A 74-year-old St. Louis man died last Friday from a tick-borne disease known as ehrlichiosis, becoming the first fatality of the year linked to a disease transmitted by ticks.

The Missouri Department of Health and Senior Services reported the man’s family said he found an attached tick after returning from a fishing trip to northeast Missouri. The illness progressed rapidly and didn’t improve despite hospitalization and antibiotic treatment.

An 80-yea-old St. Louis woman was hospitalized in April from the same disease, according to the MDHSS, and is now recovering at home. Ehrlichiosis is similar to Rocky Mountain spotted fever and can cause symptoms ranging from a mild flu-like infection to a serious illness, with potentially life-threatening complications including kidney failure and breathing difficulties.

The DHSS reports the tick is responsible for more human disease than any other insect, and are very effective at transmitting diseases because they take blood from a large variety of large and small mammals, reptiles and even birds.

“In terms of the numbers of calls I get, they’re definitely worse than normal,” said MU professor of entomology Richard Houseman. “The tick population explosion has a lot to do with the abundance of habitat and hosts. The burgeoning population of about four million deer in the state, the urban deer population and the back-to-nature creation of natural areas even at home are the culprits.”

The complaints regarding the number of ticks started coming in during March, a month earlier than the official start of tick ‘season,’ which has been the month of April. Lois Kendall, a spokeswoman for St. Anthony’s Medical Center in St. Louis reported more calls of multiple ticks, inflamed or infected tick bites and more people appearing at the hospital’s satellite urgent care centers.

If the past two years of state statistics of tick-borne illnesses in Missouri offers any indicators, it should be that it’s only going to increase this year. Conditions are ripe for tick populations, with an abundance of hosts for them to feed on and to travel on, even in urban areas. Deer, mice, rabbits, and other hosts, plus mild winters equals more ticks. Ground temperatures must drop to 26 degrees for 72 hours, reaching 18 inches into the soil for an effective winter-kill of the ticks.

The number of tick-borne illnesses in Missouri rose to 668 in 2008 – up nearly 100 cases from 2007. State health department officials have documented a 300 percent increase in tick-borne disease in Missouri since 2003. MHDSS reported 56 cases of erhlichiosis as of July 2007, more than double the total number of cases reported in 2006.

The four most commonly reported tick-borne diseases in Missouri are Rocky Mountain spotted fever, ehrlichiosis, tularemia, and a Lyme-like disease called STAR (southern tick associated rash).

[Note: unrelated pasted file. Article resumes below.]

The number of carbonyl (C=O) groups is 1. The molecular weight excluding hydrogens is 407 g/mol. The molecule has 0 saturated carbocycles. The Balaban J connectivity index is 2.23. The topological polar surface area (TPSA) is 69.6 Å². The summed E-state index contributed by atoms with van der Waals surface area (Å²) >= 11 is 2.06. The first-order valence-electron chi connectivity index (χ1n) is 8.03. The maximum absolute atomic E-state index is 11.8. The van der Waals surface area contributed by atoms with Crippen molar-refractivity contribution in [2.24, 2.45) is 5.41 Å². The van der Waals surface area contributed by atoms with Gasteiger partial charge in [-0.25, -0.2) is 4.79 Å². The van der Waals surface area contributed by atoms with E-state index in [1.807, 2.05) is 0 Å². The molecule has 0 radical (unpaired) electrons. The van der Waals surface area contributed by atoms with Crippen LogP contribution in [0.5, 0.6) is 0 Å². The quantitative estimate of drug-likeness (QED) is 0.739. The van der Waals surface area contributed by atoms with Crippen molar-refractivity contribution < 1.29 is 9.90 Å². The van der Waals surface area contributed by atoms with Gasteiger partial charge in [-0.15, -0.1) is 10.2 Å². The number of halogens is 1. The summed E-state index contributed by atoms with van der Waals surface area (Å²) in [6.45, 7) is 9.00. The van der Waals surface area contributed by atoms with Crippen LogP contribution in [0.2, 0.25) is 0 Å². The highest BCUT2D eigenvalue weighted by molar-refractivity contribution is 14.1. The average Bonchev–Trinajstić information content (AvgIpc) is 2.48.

Most ticks are not infected with the different types of bacteria that cause the diseases listed, but with more ticks there is a greater chance of being bitten by one that is infected. Most bites respond to antibiotics.

Ticks can be kept out of the yard by clearing away leaf litter, tall grass and brush, and keeping the lawn mowed reduces the chance of getting ticks while out and about in your yard.

When hiking or out in high grassy or woodsy places, walk in the center of trails. Ticks can be in the tall grasses or short foliage at the edge of the trail, and in vegetation that hang alongside.

Houseman stated ticks implement the tactic of ‘questing’ to locate their hosts. DHSS says ticks do not jump, fall or fly and are generally found within three feet of the ground. They are most active during the cool morning or evening when the humidity rises. To find the host, a tick climbs to the tips of vegetation and extend their front legs out away from their bodies in order to hook the host as it brushes past.

So, knowing ticks are perched and waiting for a proper passer-by, wearing light colored clothing is a big help in spotting them as they start their march to find a place to attach. Keeping them on the outside of clothing is important. Wear a long-sleeved shirt and tuck pant legs into socks, or even tape pant legs into socks.

Tick ‘questing’ is aided by the carbon dioxide we exhale, as well as movement and heat, which assists ticks in finding their host. It is important to use an insect repellant that contains DEET on skin because it interferes with the tick’s ability to zero in. Using permethrin on clothing kills ticks, mosquitoes and even chiggers, and it remains on clothing through several washings.

When returning to a vehicle, quickly check clothing, boots, and so forth for any of the migrating insects, paying particular attention to the head, neck and underarm areas.

If an attached tick is found remove it, using tweezers. Do not squeeze it. Grab the tick at the front of its body and ‘head,’ pull straight back and disinfect the area with soap and water. Finding a tick after it has already attached need not be alarming, as it has to be biting the skin for at least four to six hours, according to Dr. Howard Pue, Missouri State Pubic Health veterinarian.

If you do find an attached tick circle the date on a calendar and monitor the symptoms for the next several days, and up to two weeks.

If symptoms such as fever, severe headache, sometimes with chills, body aches, nausea, vomiting or diarrhea appear following exposure to ticks, contact a healthcare provider. Symptoms usually appear five to ten days after the bite. Rashes, or pus-filled wounds, that can occur with tick-borne diseases usually do so after a person has been ill for four or five days.

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